I will readily admit that I have not read a translation of Derrida’s On Grammatology in English much less in Derrida’s French, so I have to assume that Smith accurately represents Derrida. Having said that, Smith presents Derrida as arguing against the trend to get at the events behind the text, that the reader’s access to those events is through the text itself, so that “there is nothing outside the text” (p.38). At this point it seems that Derrida is in cahoots with Sailhamer, so that Sailhamer’s Text or Event argument in Introduction to Old Testament Theology is simply a biblical application of Derrida’s principle. Yes the events themselves happened, but scripture is the divine interpretation, the “God’s Associated Press” news articles on (then) current events. This idea does have much to commend it. First and foremost, as Derrida and his sidekick Sailhamer profess, attempts to reconstruct the events from the accounts given in the text miss the point, it is the text that informs us, the text that is inspired, the text that we learn from, not the events. We cannot access the events themselves. We have no window, no fourth dimensional rewind to use to go back and watch the events of which the Bible speaks for ourselves. What is more, even if we did, we might have a very different take than what is written in scripture! So we necessarily are to rely on the text because it is God’s interpretation on those events, and thus by definition TRUE. Apologetically then this view might provide Christians a way to refute differing claims, other interpretations of the events depicted in scripture; that just because someone else interprets the events differently does not invalidate the divine scriptural interpretation or make it any less TRUE.
I am quite comfortable with Smith’s argument thus far, at least assuming I am correctly understanding and representing him here. But within the larger discussion of subjectivity and objectivity, Smith is identifying the events as the objective, and interpretation of those events as subjective interpretation. Yet it is at this point in his argument that I find Smith’s argument to become a bit . . . squirrely. Up to this point he has pretty solidly used the events as the object, text as subjective interpretation, but without warning he shifts the object to the text (scripture) and the subject to the readers of scripture (p.51 Texts in Community). He suddenly starts “applying” his principle in interpretation of scripture, a distinctly different subject than scripture as the interpretation of events. Yet he does not even camp out here, but the shifts once again (p. 54 Seeing the World through the Word) so that the object is the world and we are the subjects interpreting the things we see, which he argues should be through the interpretive lens of scripture. While objectivity is not necessarily Smith’s main point, he makes enough of an issue about it that I am surprised that he abandons it without much ado.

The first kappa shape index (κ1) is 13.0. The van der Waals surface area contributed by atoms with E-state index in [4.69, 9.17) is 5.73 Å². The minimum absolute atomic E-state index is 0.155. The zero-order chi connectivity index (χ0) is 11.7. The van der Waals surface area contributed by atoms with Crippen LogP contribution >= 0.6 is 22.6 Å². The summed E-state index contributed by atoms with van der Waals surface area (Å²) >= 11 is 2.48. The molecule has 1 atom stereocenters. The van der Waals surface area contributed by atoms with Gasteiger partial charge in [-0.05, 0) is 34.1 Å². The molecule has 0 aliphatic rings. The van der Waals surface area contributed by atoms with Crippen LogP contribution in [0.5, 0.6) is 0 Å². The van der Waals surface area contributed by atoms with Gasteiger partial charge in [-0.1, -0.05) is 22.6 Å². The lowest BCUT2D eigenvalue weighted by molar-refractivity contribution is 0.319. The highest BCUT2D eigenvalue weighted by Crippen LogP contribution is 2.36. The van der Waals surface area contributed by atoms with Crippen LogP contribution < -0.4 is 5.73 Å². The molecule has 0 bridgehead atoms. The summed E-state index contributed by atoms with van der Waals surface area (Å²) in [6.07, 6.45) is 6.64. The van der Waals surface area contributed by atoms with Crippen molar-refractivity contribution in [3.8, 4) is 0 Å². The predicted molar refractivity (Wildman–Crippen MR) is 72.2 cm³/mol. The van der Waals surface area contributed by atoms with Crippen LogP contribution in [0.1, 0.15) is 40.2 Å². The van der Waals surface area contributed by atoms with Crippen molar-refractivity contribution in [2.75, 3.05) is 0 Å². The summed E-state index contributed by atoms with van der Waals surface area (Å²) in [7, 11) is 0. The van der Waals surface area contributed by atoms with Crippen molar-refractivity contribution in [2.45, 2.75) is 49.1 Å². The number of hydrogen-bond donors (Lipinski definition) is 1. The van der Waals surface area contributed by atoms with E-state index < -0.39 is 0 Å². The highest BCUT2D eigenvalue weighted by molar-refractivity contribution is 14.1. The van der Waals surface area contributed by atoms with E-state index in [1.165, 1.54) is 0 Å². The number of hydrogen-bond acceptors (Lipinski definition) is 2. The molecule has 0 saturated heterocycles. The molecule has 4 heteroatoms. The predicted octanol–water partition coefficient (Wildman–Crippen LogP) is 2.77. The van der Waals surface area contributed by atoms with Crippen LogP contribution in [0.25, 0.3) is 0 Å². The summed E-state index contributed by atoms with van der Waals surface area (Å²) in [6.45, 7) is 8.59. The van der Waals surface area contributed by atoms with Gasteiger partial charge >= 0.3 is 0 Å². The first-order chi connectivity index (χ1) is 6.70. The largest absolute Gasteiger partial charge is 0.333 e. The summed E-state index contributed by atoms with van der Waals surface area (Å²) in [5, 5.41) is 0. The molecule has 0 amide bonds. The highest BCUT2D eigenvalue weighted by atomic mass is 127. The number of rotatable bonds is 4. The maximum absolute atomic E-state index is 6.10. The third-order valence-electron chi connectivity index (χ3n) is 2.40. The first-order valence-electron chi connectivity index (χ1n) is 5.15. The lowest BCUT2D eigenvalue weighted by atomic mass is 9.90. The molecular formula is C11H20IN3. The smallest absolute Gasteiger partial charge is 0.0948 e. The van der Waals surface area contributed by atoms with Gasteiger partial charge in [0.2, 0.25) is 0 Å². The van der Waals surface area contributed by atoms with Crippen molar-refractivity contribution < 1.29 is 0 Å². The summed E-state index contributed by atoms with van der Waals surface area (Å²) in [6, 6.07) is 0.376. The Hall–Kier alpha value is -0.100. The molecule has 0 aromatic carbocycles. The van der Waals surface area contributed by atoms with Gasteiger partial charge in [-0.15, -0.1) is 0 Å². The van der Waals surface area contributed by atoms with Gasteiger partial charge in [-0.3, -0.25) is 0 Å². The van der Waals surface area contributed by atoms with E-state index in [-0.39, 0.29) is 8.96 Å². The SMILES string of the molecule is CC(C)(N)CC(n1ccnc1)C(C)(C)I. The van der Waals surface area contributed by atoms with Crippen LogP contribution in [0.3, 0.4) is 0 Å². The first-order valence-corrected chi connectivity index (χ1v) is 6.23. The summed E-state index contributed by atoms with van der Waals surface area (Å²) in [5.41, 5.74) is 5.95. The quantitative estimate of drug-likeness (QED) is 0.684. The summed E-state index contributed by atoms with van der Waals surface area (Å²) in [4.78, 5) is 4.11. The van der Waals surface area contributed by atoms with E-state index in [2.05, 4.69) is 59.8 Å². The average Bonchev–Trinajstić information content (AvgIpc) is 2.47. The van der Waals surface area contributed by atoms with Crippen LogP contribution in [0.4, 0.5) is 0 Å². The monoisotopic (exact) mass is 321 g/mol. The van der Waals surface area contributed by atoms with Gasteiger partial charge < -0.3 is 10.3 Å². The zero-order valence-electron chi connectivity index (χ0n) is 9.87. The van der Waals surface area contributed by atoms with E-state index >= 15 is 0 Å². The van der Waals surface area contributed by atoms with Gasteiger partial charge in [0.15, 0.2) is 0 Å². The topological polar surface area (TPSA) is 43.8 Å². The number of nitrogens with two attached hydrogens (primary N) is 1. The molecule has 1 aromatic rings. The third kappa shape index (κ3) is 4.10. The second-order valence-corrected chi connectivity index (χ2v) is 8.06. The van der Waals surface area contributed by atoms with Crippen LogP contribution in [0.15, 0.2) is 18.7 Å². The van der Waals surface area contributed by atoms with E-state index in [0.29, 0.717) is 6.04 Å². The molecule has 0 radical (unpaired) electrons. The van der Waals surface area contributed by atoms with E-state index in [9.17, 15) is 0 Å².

While I agree that scripture is a TRUE “subjective” interpretation of “objective” events, when we shift things to look at scripture as the object, would scripture not then be “objectively TRUE”? It would seem that Carson’s argument is not necessarily antithetical to Derrida’s (as presented by Smith). They simply have differing objects. Carson (again as presented by Smith) seems to be arguing that when it comes to scriptural interpretation, reading and understanding the Bible, that the authority lies in the object, the Bible. which is TRUE. This means that scripture can be both the subjective divine interpretation of events, without threatening its truth as the object of Christian study. Thus the Bible remains objectively TRUE and subjective interpretation simultaneously.